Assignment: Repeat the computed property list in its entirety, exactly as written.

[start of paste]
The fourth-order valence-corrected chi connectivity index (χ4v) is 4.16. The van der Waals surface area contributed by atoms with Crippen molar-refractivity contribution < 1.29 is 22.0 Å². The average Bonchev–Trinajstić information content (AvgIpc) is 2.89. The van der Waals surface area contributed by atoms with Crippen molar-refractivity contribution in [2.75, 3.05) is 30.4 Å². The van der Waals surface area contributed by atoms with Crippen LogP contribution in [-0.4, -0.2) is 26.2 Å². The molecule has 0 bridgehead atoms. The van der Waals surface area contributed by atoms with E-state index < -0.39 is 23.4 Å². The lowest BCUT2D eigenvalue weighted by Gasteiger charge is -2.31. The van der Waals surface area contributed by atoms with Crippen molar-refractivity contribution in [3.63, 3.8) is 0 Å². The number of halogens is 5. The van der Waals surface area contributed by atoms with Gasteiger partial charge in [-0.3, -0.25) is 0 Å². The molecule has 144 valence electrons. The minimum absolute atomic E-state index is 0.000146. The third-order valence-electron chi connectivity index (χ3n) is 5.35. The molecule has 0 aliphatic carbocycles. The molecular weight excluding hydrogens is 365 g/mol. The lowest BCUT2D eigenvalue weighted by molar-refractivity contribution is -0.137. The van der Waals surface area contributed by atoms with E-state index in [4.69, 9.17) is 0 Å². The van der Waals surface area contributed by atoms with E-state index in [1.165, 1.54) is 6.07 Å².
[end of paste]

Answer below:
The fourth-order valence-corrected chi connectivity index (χ4v) is 4.16. The van der Waals surface area contributed by atoms with Crippen molar-refractivity contribution < 1.29 is 22.0 Å². The average Bonchev–Trinajstić information content (AvgIpc) is 2.89. The van der Waals surface area contributed by atoms with Crippen molar-refractivity contribution in [2.75, 3.05) is 30.4 Å². The van der Waals surface area contributed by atoms with Crippen LogP contribution in [-0.4, -0.2) is 26.2 Å². The molecule has 0 bridgehead atoms. The van der Waals surface area contributed by atoms with E-state index < -0.39 is 23.4 Å². The lowest BCUT2D eigenvalue weighted by Gasteiger charge is -2.31. The van der Waals surface area contributed by atoms with Crippen molar-refractivity contribution in [3.63, 3.8) is 0 Å². The number of halogens is 5. The van der Waals surface area contributed by atoms with Gasteiger partial charge in [-0.3, -0.25) is 0 Å². The molecule has 144 valence electrons. The minimum absolute atomic E-state index is 0.000146. The third-order valence-electron chi connectivity index (χ3n) is 5.35. The molecule has 0 aliphatic carbocycles. The molecular weight excluding hydrogens is 365 g/mol. The lowest BCUT2D eigenvalue weighted by molar-refractivity contribution is -0.137. The van der Waals surface area contributed by atoms with E-state index in [4.69, 9.17) is 0 Å². The van der Waals surface area contributed by atoms with E-state index in [1.165, 1.54) is 6.07 Å².